A 1985 graduate of the U.S. Air Force Academy, Wright began her military career as deputy budget officer with the Tactical Air Command in South Carolina. Wright served with the Arizona National Guard in various positions between 2000 and 2011, finishing out her military service as the director of staff. She is the first African-American woman to attain the rank of colonel in the Arizona National Guard.

‘Transition is something I understand'

Wright joins the college at a time of exciting change, as the college — focused on applied-emphasis degrees and career-connected learning — is transitioning to an organizational structure centered around three new schools.

Change and transition are something Wright, a third-generation veteran, said she understands well.

“My life is a story of transition,” Wright said. “Growing up in a military family, we moved every two years to a new Army post until I graduated from high school. After graduating from the United States Air Force Academy and my commission as an officer, I relocated twice to military assignments at Myrtle Beach Air Force Base, South Carolina, in 1985, and Davis-Monthan Air Force Base, Arizona, in 1987. Three years later, I transitioned out of active duty into the Arizona National Guard.”

Wright changed positions, on average, every three years while in the Guard. After retiring from military service in 2011, she transitioned to education, teaching math and serving as vice principal at Montessori Academy in Paradise Valley for four years, until duty called once more when she was tapped by Arizona Gov. Douglas Ducey to lead the Department of Veterans' Services.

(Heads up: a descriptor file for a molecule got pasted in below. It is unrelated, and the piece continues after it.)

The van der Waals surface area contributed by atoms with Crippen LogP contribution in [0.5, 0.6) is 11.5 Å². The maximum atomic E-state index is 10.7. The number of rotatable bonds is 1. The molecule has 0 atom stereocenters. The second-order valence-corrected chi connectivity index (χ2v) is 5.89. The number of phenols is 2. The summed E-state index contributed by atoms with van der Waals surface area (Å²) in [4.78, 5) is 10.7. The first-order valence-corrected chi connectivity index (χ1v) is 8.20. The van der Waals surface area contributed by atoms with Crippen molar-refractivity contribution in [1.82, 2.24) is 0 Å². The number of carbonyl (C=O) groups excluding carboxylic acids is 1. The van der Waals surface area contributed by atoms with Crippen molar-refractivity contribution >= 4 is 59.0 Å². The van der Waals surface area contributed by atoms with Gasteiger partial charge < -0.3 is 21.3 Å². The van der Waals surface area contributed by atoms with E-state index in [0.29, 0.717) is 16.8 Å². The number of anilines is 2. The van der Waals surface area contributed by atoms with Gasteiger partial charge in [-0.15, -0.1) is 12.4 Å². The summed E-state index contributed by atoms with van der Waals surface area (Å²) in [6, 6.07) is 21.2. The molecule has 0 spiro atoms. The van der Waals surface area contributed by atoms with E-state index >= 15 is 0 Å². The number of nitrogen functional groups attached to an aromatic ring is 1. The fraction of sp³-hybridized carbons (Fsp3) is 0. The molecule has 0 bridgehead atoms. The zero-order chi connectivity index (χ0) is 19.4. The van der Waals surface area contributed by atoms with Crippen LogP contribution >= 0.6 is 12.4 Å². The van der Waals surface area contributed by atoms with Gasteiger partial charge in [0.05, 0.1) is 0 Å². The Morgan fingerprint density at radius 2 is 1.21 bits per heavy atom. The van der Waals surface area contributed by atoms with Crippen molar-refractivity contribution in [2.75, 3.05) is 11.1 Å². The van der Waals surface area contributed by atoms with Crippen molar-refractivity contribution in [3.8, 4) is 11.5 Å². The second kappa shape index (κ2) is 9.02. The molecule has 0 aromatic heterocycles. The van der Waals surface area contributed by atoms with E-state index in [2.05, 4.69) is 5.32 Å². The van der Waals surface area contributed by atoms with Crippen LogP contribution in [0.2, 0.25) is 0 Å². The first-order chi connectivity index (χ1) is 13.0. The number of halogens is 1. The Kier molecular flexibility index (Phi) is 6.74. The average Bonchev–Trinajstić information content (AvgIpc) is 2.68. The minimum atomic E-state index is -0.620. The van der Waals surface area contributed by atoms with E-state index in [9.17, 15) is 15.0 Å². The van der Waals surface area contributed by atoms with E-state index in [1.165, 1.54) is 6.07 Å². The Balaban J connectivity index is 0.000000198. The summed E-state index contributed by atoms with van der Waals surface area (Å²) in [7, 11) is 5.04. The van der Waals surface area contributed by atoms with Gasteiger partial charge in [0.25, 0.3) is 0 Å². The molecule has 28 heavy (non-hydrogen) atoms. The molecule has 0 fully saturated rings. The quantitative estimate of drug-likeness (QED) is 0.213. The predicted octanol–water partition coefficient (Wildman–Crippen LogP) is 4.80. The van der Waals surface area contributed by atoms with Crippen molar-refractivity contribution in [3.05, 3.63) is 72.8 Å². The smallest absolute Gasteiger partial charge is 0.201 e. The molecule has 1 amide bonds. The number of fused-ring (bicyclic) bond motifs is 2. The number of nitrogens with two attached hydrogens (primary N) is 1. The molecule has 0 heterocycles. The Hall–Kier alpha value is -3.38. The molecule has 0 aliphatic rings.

“As the College for Integrative Sciences and Arts and the Office for Veteran and Military Academic Engagement move forward, the opportunities to create a new organizational structure and curriculum are limitless,” said Wright, who participated in and supported the early iteration of the office's current Treks for Vets program. “I want to be a part of this transition. To be part of growing the field of veteran studies. To be a national model for second-career success for veterans is an especially exciting opportunity.”

Outgoing office Director Manuel Avilés-Santiago, who also is the college's associate dean for academic programs and curricular innovation, is thrilled about Wright’s new position.

"Col. Wright's comprehensive understanding of the assets, needs, areas of opportunities and stories of Arizona's veterans will be critical to the success of the Office for Veteran and Military Academic Engagement and the impact it will have, not only at ASU and in the community but nationwide. We want to bridge the military-civilian gap through teaching, research and programming, and CISA found in Wanda Wright the ideal engineer to help us design and build that bridge,” he said.

Wright said it feels like she’s found just the right position at just the right time.

“I had been looking for a position in education where I could continue to serve veterans,” she said. “This position is the perfect fit for me as I continue my work with veterans, in an academic environment, utilizing my master’s in educational leadership degree from ASU. There are so many opportunities to continue to expand courses available, to ensure students understand the wide and deep extent to which they can impact the lives of veterans and their families, and gain an understanding of veteran and military history, structure, systems and policies,” she said. “I am so excited to work in such an innovative educational space with fantastic ASU staff and faculty.”